Civility, eh?

by Sunita

In last week’s ugly meltdown in the m/m community (it was too mean-spirited to get the kerfuffle tag), there were quite a few unpleasant and inaccurate statements thrown around. There was a lot of pity-party action as well. But one post really stood out for me, because it so thoroughly encapsulated the hypocrisy and vituperation of the discussion.

The issue took off when one of the biggest m/m reviewers posted a defense of her decision to not review romances featuring trans* characters on her blog. This defense, which was described as unsolicited, came from an author who had been reviewed once or twice on the blog, but whom I hadn’t seen online lately in my usual venues. He had popped up a few days earlier to make his first-ever comment on a DA post, posting long, self-promoting comments in an already long comment thread (his first comment* was more than 1600 words).

But that appearance was positively self-effacing compared to the Big Defense: 2200 words on how authors and readers should practice civility and authors should turn their attentions to writing The Great LGBTQ novel, rather than criticizing inconsistent reviewing policies by the most influential blog in the genre.

His civility message was undermined in a couple of ways. First, the post itself was overwrought and incoherent almost to the point of incomprehension. Second, the lecture on civility was a textbook “What Not To Do” example: it began with by comparing the critics to by suggesting the critics were treating the reviewer as if she were equivalent to the Nazis at the Nuremberg Trials and, unbelievably, went downhill from there. The last sentence of the opening paragraph described the critics as being from “The Greek island of Hyperbole.” Yes, irony is indeed dead.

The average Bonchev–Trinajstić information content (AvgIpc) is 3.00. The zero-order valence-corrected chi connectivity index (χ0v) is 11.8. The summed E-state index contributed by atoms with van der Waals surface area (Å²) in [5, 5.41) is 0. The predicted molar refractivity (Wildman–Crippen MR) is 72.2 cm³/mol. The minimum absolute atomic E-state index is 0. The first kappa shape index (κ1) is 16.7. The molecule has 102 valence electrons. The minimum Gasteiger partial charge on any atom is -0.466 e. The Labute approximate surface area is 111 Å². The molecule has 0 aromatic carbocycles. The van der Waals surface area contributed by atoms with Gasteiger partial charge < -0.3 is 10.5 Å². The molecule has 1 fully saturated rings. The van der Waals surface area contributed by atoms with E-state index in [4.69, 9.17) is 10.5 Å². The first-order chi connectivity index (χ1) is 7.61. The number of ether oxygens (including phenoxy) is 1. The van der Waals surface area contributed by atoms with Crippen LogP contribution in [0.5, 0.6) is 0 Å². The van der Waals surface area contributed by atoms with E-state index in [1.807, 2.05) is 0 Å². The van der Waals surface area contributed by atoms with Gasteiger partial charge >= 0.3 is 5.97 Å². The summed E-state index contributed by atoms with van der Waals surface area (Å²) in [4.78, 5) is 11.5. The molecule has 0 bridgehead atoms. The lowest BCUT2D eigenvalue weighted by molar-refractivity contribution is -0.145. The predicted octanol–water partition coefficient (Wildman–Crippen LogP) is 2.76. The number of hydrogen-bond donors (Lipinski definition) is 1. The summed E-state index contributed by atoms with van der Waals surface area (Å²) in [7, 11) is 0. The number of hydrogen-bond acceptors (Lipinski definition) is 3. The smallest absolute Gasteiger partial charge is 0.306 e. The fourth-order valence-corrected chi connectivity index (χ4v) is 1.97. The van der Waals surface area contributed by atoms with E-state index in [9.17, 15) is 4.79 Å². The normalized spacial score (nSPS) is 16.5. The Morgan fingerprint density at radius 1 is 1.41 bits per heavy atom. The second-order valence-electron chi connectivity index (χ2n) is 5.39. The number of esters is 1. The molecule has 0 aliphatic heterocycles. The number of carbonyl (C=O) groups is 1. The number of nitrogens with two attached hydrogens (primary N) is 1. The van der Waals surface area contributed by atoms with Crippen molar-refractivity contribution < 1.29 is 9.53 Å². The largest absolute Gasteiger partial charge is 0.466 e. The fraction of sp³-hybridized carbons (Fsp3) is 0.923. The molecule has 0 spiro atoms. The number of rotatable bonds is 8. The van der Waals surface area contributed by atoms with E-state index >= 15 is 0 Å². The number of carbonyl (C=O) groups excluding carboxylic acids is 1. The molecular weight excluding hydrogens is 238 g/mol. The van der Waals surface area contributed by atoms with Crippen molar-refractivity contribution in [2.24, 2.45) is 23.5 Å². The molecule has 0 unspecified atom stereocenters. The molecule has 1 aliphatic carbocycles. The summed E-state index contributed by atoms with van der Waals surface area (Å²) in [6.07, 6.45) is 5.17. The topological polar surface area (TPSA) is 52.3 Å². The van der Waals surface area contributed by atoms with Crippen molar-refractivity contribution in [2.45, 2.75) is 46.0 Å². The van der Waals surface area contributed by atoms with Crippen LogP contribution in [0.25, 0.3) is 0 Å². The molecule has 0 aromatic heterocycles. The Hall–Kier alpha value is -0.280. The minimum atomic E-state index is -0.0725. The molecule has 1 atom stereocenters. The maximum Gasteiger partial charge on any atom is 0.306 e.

More choice bits (all describing critics, either of him in other places or of the persecuted reviewer):

the whole hyena pack — snarling safely behind their aliases and silhouette picture boxes

feeding frenzy

They made a discussion into yet another toxic waste dump in the m/m dialogue

the paper bags of burning poop go flying across a book forum

to whine and rage that a novel with m/f scenes or certain trans aspects doesn’t get attention on this site is small beer.

certain fans, who are always few but somehow always shrill, bitching …

some absolutely unnecessary corrosive nastiness and ad hominem attacks go on in the forums.  And now they even want to devour a whole forum.

some folks will spew acid and abuse over how a romance progresses in a narrative

the shrill voices, the nitpickers, the label-makers, those with the bullhorns.

trying to bully review sites

all the small… so very small… bitching sessions

I wasn’t going to link, but since someone will accuse me of taking these words out of context, go see for yourselves.

In a response to a comment, the OP defended his Godwin’s Law moment by saying

I quite deliberately phrased my lead paragraph in an outrageous way for effect.